Amanda Knox Acquitted, Truth Remains Unkown

Amanda Knox and ex-boyfriend Raffaele Sollecito have been acquitted of the murder and rape of her roommate, Meredith Kercher in Perugia, Italy after an appeal on Monday. Knox collapsed after the verdict was read. She was free to return to the United States after spending almost 4 years in prison.

Both Knox and Sollecito were convicted in 2009 of murdering UK student Kercher, who was from south London, two years before that. Both defendants were cleared by the eight-member jury after issues were raised regarding the procedures used to gather DNA evidence.

The Kercher family expressed confusion at how the original verdict was so “radically turned.” However, they added that they still trusted the Italian justice system and “hope the truth will eventually emerge.”

Despite Knox’s acquittal of all the other charges, the judge still upheld her conviction for slander after she implicated bar owner Patrick Diya Lumumba in the crime. This sentence was for three years, time already served by Knox.

Knox’s family supported her all throughout the times she had “suffered for four years for a crime she did not commit.” Her younger sister, Deanna, expressed her thanks to the court for the effort in searching for the truth and overturning the conviction. Meanwhile, her lawyer, Carlo Della Vedova, said there was “no winner” in the case and that the court had just “rectified a mistake.”

Sollecito’s father, Francesco, shared that he had “allowed himself some tears” after the verdict was read. “We will remember her with affection,” he said of Kercher. “I would have liked to talk to her relatives as well, as they have lost a daughter in a very cruel way. But tonight, they have given me back my son.”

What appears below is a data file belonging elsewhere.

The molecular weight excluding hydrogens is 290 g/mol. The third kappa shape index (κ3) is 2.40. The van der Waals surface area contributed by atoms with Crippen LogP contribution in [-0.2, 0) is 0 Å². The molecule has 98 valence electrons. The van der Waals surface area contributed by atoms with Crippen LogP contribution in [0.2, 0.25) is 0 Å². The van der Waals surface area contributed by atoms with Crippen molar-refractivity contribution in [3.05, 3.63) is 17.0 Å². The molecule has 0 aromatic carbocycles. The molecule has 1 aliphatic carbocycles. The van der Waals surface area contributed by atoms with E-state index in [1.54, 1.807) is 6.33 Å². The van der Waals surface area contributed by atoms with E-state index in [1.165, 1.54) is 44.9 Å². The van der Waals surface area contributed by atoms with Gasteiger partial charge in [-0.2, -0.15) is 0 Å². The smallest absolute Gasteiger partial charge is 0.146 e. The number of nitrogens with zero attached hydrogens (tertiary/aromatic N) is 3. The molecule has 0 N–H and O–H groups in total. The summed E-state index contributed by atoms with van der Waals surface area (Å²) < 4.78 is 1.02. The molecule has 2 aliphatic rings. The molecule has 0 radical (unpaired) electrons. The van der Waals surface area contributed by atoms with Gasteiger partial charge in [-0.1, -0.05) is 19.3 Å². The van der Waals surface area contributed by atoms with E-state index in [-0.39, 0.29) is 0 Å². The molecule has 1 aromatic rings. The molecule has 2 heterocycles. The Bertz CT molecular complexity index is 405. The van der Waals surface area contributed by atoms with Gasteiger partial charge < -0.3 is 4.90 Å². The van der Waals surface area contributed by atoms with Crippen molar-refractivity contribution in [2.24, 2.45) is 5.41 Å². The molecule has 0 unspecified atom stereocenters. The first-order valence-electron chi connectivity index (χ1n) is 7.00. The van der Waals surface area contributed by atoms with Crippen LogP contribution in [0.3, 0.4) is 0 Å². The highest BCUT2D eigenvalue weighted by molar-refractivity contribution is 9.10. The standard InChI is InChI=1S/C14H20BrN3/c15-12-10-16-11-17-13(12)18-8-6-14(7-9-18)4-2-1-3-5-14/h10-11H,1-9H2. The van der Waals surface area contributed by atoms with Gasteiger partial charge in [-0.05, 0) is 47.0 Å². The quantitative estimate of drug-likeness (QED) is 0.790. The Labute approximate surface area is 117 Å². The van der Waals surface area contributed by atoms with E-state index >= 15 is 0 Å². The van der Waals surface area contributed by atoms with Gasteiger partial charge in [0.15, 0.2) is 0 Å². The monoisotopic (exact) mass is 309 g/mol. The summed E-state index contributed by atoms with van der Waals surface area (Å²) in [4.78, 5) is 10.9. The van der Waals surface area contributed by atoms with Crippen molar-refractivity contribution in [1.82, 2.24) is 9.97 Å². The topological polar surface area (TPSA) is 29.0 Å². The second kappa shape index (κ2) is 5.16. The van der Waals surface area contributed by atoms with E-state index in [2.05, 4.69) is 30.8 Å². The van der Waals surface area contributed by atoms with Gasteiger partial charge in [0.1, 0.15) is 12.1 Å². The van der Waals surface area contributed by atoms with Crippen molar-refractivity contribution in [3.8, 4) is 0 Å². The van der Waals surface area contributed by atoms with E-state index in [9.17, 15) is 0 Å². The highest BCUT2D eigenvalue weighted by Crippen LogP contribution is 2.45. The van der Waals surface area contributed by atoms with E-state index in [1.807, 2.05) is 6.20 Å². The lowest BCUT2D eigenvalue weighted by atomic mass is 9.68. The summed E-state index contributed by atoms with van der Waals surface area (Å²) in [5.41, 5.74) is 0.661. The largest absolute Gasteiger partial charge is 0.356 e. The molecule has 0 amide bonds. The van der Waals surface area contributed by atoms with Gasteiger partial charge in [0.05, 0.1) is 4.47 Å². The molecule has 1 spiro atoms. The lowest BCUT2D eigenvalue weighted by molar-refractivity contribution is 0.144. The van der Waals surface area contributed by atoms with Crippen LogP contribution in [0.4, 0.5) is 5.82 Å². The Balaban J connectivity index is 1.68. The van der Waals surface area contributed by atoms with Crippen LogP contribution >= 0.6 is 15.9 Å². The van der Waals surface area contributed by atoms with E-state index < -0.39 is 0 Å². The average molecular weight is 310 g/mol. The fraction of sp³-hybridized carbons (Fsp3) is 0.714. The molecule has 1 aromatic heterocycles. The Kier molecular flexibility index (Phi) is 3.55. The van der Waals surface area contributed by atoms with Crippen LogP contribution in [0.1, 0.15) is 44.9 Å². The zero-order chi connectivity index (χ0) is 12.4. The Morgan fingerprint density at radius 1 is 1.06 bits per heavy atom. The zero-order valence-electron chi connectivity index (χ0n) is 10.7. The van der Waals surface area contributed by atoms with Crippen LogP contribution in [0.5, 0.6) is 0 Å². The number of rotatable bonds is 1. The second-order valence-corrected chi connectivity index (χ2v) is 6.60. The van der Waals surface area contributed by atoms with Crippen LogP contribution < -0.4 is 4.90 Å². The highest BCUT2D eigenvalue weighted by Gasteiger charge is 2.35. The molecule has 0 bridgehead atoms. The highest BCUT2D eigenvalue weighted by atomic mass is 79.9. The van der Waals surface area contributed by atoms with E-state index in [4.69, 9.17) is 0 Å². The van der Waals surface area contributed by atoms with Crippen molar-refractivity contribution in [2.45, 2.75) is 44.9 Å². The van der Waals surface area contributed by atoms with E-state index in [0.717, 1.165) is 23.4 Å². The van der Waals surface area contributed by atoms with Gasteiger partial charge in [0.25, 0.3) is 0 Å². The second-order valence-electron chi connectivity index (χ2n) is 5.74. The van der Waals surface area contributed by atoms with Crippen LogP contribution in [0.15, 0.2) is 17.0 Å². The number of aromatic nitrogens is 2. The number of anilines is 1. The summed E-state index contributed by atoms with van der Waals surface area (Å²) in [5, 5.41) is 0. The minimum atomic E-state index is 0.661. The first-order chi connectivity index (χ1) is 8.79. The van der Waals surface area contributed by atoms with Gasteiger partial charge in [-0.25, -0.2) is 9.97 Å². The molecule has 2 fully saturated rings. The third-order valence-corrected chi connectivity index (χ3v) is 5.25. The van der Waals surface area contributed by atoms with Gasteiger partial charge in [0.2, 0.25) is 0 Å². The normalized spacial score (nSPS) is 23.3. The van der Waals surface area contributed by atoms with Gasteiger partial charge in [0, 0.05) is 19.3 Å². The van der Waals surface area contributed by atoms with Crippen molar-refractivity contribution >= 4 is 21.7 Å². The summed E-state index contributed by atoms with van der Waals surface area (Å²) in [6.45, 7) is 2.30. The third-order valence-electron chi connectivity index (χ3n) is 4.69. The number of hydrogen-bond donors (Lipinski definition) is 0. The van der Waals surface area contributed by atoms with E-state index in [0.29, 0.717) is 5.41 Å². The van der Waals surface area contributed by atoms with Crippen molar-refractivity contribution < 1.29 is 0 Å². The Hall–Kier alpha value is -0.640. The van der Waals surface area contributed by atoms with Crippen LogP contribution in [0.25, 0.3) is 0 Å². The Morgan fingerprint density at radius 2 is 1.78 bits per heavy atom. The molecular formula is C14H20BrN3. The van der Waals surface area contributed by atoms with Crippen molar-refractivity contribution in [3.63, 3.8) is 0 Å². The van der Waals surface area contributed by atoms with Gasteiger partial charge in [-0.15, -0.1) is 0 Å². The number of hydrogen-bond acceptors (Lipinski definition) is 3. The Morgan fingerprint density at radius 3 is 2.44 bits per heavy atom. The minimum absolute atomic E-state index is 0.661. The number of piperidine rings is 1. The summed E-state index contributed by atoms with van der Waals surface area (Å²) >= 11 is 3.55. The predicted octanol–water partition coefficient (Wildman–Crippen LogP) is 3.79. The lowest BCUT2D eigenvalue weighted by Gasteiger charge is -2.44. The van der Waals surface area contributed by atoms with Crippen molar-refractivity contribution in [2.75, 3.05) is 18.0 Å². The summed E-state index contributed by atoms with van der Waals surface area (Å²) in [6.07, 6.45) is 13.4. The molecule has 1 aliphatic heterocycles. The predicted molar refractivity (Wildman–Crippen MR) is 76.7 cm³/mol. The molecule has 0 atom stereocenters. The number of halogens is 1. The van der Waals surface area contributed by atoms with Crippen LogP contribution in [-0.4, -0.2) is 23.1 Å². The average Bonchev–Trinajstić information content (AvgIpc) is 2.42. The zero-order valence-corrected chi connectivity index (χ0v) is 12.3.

Sollecito’s lawyer, Giulia Bongiorno, said that he would want to focus on the positive results of the trial rather than dwell on “the four years of suffering that these two young people went through.”

In the streets outside the court, hundreds of people gathered and mixed cheers and boos were being called out.

Earlier on, 24-year-old American girl from Seattle, who was serving 26 years jail time for the crime, was given a final chance for a personal statement. She told everyone in the courtroom that she was “paying with her life.”

Speaking in fluent Italian, a tearful Knox said, “I did not kill. I did not rape. I did not steal. I was not there. I want to go back home. I want to go back to my life. I don’t want to be punished. I don’t want my life and my future to be taken away for something I didn’t do because I am innocent.”

Sollecito, who had received a 25-year term, said in his statement: “At the end of the day, every single day in prison is like death.” The time before Kercher’s murder had been a beautiful time for him, when he was about to defend his thesis and finish college, and he had just met Amanda.

Before the murder happened, Kercher had been sharing a cottage in Perugia with Knox during a study abroad from Leeds University when she was killed. According to the prosecutors, her murder was a result of a brutal sex game which went wrong. She had been found in the room half naked with a slit throat and was sexually assaulted and stabbed to death.

Prosecutors said they found Knox’s DNA on the handle of a kitchen knife, which was found in Sollecito’s flat. It was believed to be the murder weapon because Kercher’s DNA was on the blade. They also maintained that the DNA found on Kercher’s bra clasp belonged to Sollecito.

When an independent review was called, those findings were refuted based on poor procedures in evidence collection, forensic testing, and possible contamination. The DNA traces were collected from the crime scene 46 days after the murder occurred.

A 24-year old small-time drug dealer, Rudy Hermann Guede, had been convicted in a separate trial and was sentenced to 16 years in jail.